05:26 GMT27 September 2020
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    Despite almost half a century of diplomatic experience former UN Secretary-General Ban Ki-moon does not understand the THAAD anti-missile system-related problem which is why he has no right to be the South Korean President, according to peace activist Cheong Wook-sik.

    In an interview with Sputnik Korea, South Korean peace activist Cheong Wook-sik said that former UN Secretary-General Ban Ki-moon  has no right to become the country's next president  because he does not comprehend the problem pertaining to Terminal High Altitude Area Defense (THAAD), despite almost half a century of diplomatic experience.

    Late last week, Ban said that "given the reality, where the Korean Peninsula is in a state resembling war, [South Korean] authorities' actions [on deploying THAAD] are reasonable."

    Ban, whose second 5-year-term as the UN Secretary-General expired at the end of 2016, is considered a possible presidential candidate in the wake of the political scandal which took down South Korean President Park Geun-hye.

    Speaking to Sputnik Korea, Cheong Wook-sik recalled that Ban was South Korea's Foreign Minister at the time of transfer of power in the United States from Bill Clinton to George W. Bush, who announced his country's withdrawal from the 1972 Anti-Ballistic Missile (ABM) Treaty between Moscow and Washington.

    "The 43rd US President George W. Bush, who entered office in 2001, changed the policy established by his predecessor Bill Clinton by announcing the US' unilateral withdrawal from the ABM treaty. Then-South Korean Foreign Minister Ban Ki-moon failed to duly respond to this change," Cheong said.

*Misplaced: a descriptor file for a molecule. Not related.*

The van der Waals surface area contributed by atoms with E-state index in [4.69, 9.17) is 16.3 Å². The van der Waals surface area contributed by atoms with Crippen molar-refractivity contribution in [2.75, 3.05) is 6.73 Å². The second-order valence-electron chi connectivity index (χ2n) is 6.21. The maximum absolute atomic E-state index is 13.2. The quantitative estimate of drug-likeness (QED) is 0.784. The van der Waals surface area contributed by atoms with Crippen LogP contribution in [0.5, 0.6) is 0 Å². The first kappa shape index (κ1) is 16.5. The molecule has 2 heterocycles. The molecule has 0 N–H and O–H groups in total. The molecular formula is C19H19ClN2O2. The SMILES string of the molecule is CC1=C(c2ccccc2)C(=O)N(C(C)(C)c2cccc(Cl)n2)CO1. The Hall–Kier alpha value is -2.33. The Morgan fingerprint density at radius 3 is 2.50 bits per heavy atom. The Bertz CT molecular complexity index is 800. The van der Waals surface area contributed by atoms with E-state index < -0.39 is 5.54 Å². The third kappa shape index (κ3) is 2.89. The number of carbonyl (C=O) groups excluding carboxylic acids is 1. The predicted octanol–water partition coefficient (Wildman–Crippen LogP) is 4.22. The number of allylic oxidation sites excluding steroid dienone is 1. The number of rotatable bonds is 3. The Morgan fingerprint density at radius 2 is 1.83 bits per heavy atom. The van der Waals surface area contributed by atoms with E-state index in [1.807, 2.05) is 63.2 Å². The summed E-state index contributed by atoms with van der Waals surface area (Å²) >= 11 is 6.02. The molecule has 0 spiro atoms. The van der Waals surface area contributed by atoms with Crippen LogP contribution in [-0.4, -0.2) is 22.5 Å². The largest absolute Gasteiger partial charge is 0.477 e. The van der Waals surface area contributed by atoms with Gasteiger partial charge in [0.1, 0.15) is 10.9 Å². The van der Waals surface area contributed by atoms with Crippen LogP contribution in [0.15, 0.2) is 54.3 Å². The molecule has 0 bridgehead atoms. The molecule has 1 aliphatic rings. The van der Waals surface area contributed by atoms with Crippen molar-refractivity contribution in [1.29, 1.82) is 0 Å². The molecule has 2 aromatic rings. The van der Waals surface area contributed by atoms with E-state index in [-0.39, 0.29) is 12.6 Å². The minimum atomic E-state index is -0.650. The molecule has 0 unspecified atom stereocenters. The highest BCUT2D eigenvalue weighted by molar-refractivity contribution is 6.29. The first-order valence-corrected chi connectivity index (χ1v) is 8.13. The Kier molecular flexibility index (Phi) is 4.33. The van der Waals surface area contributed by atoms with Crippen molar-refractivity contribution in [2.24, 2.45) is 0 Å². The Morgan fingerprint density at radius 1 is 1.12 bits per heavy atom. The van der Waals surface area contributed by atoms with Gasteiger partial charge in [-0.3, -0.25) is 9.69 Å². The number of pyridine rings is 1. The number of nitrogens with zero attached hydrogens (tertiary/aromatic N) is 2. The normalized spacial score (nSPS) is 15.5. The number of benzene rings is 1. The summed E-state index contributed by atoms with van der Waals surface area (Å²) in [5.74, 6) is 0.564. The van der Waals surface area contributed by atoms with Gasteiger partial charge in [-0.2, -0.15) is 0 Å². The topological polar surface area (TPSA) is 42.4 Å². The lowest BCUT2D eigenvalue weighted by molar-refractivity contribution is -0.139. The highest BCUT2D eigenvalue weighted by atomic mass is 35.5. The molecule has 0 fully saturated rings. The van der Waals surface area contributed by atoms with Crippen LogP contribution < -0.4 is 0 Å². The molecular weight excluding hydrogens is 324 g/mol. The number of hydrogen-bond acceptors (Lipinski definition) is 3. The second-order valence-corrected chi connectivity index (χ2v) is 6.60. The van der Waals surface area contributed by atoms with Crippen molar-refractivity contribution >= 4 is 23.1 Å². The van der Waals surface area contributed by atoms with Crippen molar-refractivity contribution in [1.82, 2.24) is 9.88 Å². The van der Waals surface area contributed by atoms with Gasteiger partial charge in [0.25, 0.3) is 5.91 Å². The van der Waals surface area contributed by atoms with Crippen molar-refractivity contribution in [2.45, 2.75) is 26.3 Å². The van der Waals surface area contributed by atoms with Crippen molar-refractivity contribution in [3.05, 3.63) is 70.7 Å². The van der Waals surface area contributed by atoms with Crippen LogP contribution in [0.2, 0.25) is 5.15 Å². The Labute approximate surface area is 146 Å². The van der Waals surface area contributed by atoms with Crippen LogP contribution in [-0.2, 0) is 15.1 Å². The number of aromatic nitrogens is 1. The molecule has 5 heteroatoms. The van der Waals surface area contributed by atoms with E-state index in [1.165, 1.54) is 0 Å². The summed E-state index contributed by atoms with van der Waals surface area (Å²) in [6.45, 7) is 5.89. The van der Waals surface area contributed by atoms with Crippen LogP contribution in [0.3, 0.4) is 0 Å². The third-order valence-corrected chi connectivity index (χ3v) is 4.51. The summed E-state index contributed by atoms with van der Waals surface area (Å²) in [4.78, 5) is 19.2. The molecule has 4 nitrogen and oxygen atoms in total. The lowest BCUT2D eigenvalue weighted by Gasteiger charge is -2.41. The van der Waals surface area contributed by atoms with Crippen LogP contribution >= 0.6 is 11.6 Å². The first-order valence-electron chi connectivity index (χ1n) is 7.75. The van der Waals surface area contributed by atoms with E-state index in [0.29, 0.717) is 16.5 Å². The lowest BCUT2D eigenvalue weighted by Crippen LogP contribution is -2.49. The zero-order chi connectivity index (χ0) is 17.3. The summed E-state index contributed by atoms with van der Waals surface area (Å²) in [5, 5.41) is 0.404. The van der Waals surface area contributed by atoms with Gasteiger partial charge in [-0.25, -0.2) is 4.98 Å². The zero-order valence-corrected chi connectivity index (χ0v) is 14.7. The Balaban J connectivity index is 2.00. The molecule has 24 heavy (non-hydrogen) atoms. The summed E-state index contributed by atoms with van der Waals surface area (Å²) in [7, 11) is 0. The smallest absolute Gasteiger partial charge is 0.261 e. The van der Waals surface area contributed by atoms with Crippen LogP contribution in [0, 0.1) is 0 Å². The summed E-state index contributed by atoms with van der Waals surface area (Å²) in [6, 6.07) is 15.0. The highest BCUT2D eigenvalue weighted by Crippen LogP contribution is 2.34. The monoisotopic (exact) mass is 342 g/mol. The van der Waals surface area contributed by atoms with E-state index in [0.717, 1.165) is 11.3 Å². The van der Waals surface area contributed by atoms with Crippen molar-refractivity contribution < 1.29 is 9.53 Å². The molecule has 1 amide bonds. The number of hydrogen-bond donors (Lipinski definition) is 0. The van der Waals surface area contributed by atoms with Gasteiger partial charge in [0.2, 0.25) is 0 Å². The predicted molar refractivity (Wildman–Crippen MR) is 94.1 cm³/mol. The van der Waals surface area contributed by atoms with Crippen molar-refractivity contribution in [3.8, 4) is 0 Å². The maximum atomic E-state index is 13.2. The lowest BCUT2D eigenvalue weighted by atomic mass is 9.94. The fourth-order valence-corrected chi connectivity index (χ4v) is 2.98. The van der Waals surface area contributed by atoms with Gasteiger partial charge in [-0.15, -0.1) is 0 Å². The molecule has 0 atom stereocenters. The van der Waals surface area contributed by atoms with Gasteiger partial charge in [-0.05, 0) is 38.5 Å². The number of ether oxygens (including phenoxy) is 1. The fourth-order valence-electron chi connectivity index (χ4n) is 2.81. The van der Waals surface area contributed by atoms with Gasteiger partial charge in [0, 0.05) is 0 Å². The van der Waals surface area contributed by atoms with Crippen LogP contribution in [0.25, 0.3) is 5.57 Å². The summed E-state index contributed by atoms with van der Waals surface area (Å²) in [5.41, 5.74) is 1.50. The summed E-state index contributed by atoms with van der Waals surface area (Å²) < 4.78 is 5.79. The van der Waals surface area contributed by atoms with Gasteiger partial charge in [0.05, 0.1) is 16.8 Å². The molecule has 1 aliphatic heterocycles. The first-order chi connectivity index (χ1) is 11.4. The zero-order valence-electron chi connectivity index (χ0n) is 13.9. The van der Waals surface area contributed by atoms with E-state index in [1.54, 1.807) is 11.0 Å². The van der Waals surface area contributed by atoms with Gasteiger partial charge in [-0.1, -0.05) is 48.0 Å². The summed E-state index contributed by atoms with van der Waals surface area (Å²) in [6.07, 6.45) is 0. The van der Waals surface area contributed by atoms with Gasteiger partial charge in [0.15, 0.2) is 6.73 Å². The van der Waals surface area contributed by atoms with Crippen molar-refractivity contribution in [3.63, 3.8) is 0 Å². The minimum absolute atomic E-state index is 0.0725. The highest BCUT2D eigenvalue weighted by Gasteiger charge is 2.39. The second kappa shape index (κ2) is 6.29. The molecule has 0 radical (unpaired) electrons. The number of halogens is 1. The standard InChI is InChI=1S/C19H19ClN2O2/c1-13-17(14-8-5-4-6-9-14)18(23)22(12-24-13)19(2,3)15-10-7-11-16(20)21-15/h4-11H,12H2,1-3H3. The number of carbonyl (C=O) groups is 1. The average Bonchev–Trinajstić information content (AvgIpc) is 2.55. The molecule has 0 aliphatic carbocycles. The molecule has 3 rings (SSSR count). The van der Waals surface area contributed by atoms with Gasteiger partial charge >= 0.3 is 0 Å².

According to him, "it is surprising that Ban turned a blind eye to Bush's intention to pull out of the ABM Treaty, which he mentioned while still a presidential candidate, and which had repeatedly been reported by the US media."

    Cheong added that the South Korean government, which expressed support for the ABM treaty, was definitely stunned by Bush's move at the time.

    "The Korean government looked as if they rebelled against the Bush administration. Washington-Seoul relations were overwhelmed [as if] by a huge wave, resulting in the South Korean Foreign Minister and his deputy being dismissed," he said.

    Currently, the former UN chief expresses support for the THAAD deployment in South Korea, prompting critics to say that THAAD is one of the links of the ABM Treaty, and that it is impossible to approve THAAD without understanding the ABM agreement first.

    "The current problem related to THAAD is much more complex than the story that took place 16 years ago. If the problem pertaining to the ABM Treaty was somehow resolved, the THAAD crisis is just beginning, and it is unclear what the consequences will be," Cheong pointed out.

    In July 2016, Seoul and Washington agreed to deploy the THAAD system in South Korea's Seongju County amid growing tensions in the region spurred by North Korea's ballistic and nuclear tests.

    China and Russia have repeatedly showed their objection to the deployment of THAAD, arguing that their real aim was to deter the strategic weapon systems not only in the Korean peninsula’s North, but primarily in China's hinterlands and Russia's Far East.

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    agreement, power, withdrawal, missile defense, Anti-Ballistic Missile (ABM) Treaty, THAAD, United States, South Korea
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